Katzman explained that he chose the name not because of the University but because Education Techonology Service — an educational services company that makes the SAT, among other tests — used to be commonly referred to by guidance counselors as “Princeton” due to its Princeton mailing address.

Princeton Architectural Press, founded by Kevin Lippert ’80 while he was an Architecture School graduate student, has dealt with confusion over its name since it moved its headquarters from Witherspoon Street to New York City.

Lippert said the name now causes some unintended confusion but that the company has no immediate plan to change the name.

“The name is now confusing because we are not in Princeton. We are not part of the University. We don’t want people to think that we are the architectural arm of the Princeton University Press, and we publish a lot more than just architecture these days,” Lippert said.

According to Lippert, the University’s adoption of the town’s name makes it easier for outside business to have Princeton in its name. However, Lippert pointed out that trademarking a place name brings with it many complications.

“You can trademark a place name,” Lippert said, “but how many millions of businesses have the word New York in them here in New York City? So would you then try and whatever, shut them down or tax them or collect some sort of fee for the use of the name New York?”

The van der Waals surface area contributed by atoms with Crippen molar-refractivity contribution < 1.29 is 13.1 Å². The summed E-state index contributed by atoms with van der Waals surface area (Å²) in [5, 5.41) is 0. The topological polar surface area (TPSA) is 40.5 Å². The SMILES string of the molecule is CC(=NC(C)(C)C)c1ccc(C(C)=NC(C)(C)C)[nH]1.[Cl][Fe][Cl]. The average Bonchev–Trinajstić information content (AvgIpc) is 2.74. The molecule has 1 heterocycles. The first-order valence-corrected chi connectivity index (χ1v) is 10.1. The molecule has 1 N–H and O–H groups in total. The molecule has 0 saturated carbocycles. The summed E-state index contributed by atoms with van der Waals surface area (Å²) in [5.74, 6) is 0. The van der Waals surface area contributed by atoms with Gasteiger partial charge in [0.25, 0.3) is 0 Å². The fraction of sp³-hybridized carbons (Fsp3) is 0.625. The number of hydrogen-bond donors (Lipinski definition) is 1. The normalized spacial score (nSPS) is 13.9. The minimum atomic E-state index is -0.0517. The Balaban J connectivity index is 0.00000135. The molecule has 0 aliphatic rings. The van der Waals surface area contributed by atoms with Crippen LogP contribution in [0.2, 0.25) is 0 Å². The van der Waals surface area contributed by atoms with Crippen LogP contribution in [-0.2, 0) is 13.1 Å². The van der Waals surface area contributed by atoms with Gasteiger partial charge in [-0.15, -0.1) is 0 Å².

McDonough pointed out that there is no clear legal boundary that the University applies to determine if a likelihood of confusion exists.

“We are talking about an area of the law that doesn’t have real, solid lines. As lawyers we talk about black and white issues and gray issues: this is a gray issue because it is almost always going to be decided based on the unique particular facts of any situation,” he added.

Not all outside organizations carrying the Princeton name report cases of confusion, however.

The Historical Society of Princeton’s Executive Director Erin Dougherty said she does not think any confusion exists with the society. It was founded in 1938, and its founding president graduated from the University in 1899.

“I think our visitors come in knowing we are talking about the history of the town. We do sometimes discuss the University in our exhibitions, but we try to make it clear that we are a separate institution,” Dougherty said.